T. T. Martin's stand in Dayton, Tennessee, in 1925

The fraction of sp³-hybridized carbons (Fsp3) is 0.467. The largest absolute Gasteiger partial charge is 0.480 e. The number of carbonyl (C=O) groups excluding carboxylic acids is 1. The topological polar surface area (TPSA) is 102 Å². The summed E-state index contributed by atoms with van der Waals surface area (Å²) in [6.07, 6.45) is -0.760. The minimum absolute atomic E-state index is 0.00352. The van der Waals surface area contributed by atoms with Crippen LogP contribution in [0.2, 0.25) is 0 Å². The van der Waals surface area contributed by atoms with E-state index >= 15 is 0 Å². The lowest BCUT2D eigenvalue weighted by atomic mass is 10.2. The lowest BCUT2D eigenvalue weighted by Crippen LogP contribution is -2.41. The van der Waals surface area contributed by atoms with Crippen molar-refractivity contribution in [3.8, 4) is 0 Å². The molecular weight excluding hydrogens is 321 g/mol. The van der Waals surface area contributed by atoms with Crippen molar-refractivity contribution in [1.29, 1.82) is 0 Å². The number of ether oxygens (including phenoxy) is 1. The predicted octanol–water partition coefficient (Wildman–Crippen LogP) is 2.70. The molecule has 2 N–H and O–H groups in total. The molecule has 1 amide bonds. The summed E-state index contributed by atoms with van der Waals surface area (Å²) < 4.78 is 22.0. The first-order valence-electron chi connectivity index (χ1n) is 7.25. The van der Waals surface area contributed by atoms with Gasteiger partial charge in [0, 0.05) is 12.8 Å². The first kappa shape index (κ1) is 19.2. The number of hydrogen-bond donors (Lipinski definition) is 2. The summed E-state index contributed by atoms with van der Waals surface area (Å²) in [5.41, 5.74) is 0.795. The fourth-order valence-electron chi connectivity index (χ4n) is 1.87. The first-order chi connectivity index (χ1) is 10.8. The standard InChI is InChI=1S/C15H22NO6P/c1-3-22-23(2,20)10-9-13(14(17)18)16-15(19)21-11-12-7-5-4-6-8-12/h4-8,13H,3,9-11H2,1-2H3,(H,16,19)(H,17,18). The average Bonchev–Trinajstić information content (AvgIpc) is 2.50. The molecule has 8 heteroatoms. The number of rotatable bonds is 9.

What was I maundering about? Oh yes, the Science League of America’s essay contest in 1925, on the evergreen topic, “Why Evolution Should Be Taught in Our Schools Instead of the Book of Genesis,” with a top prize of $50. In part 1, I discussed the contest, its funder the freethought writer William Floyd (who, fifteen years later, attempted to collect $1,000 from the creationist Harry Rimmer for finding scientific errors in the Bible), its judges (including Miriam Allen deFord, the third wife of the Science League of America’s founder Maynard Shipley), and the three winning entries. A fourth entry, which cleverly appealed to the precedent of Jesus’s rejection of tradition to argue for the rejection of the Genesis account, taken literally, in favor of evolution, was published in Shipley’s The War on Modern Science (1927)—but not because it won. Why, then?

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